y” + y’ + 5y = 0, y(0) = y'(0) = 0

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1 Answer

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We solve this by assuming yy is of the form y=Cekxy=C e^{k x}. Plugging in we get

y″+y′+5y=(k2y)+(ky)+5y=(k2+k+5)y=0. y” + y’ + 5y = (k^2 y) + (k y) + 5y = (k^2 + k + 5)y = 0.

This is solved when k2+k+5=0k^2+k+5 = 0, so plugging in the quadratic equation we have this is solved when k=−1±i√192k=\frac{-1\pm i\sqrt{19}}{2}. Subbing back into yy we get y=C1e−1+i√192x+C2e−1−i√192xy = C_1 e^{\frac{-1+ i\sqrt{19}}{2}x} + C_2 e^{\frac{-1- i\sqrt{19}}{2}x}, two terms since there are two possible kk. This can be further simplified into y=e−x/2(c1cos√192x+c2sin√192x)y=e^{-x/2}(c_1 \cos{\frac{\sqrt{19}}{2}x} + c_2 \sin{\frac{\sqrt{19}}{2} x}). Since y(0)=0y(0)=0, set xx to 00 to find y(0)=e−0/2(c1cos√1920+c2sin√1920)=c1y(0)=e^{-0/2}(c_1 \cos{\frac{\sqrt{19}}{2}\,0} + c_2 \sin{\frac{\sqrt{19}}{2}\,0}) = c_1, and so c1=0c_1 = 0. Taking the derivative at zero gives us y′(0)=c2y'(0)=c_2, so c2=0c_2=0.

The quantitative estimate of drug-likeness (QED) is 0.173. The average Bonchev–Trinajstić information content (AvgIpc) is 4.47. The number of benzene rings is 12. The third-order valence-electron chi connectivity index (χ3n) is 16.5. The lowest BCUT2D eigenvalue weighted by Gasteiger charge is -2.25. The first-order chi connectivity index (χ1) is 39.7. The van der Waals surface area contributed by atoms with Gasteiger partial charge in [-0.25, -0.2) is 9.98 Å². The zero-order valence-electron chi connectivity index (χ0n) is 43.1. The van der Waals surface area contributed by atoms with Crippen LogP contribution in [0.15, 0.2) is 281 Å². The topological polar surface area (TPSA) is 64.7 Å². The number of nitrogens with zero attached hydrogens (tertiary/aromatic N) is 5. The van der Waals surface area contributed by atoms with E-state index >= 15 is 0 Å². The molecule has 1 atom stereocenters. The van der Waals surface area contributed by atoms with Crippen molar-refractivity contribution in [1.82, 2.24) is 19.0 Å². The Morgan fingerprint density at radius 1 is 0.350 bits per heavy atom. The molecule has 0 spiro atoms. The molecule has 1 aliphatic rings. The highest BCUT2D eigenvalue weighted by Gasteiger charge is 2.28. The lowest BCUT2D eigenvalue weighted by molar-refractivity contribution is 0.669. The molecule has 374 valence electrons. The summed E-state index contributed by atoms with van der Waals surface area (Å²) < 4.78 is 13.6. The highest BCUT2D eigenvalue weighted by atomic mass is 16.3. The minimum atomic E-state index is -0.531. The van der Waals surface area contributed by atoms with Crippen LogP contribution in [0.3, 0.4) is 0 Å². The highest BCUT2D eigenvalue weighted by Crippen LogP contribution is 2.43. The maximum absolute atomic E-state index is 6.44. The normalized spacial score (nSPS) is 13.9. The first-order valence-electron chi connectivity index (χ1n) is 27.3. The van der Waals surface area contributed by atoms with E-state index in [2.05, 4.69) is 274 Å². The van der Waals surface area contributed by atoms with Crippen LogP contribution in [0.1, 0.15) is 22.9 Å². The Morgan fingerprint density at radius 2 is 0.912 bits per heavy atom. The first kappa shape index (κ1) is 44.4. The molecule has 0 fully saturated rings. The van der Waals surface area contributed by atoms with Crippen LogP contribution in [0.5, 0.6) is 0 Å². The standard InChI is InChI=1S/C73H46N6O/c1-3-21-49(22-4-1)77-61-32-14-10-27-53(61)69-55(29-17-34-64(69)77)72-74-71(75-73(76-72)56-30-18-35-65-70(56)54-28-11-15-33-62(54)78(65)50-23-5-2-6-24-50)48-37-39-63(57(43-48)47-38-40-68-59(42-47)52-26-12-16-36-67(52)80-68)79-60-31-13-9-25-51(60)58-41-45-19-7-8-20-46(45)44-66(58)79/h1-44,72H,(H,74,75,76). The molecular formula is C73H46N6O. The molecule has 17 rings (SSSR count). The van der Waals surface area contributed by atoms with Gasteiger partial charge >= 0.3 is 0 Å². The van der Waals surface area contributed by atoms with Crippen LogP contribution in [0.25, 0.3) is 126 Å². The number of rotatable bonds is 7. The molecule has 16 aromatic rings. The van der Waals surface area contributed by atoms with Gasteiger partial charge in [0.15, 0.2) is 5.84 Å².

Unfortunately this means y(x)=e−x/2(0+0)=0y(x) = e^{-x/2}(0+0)=0, so y(x)=0y(x)=0.

I’m think I might have been confusing concepts, but is this right at all? y″=5y−y′y”=5y-y’. Integrating yields y′=52y2−y+c1y’=\frac{5}{2}y^2-y+c_1. Since y′(0)=0y'(0)=0, Then 0=c10=c_1. Then take another integral. You get: y=56y3−12y2+c2.y=\frac{5}{6}y^3-\frac{1}{2}y^2+c_2. Since y(0)=0y(0)=0, then c2=0c_2=0. You then have the equation y=56y3−12y2y=\frac{5}{6}y^3-\frac{1}{2}y^2.

– Aaron M

Oct 21 at 0:57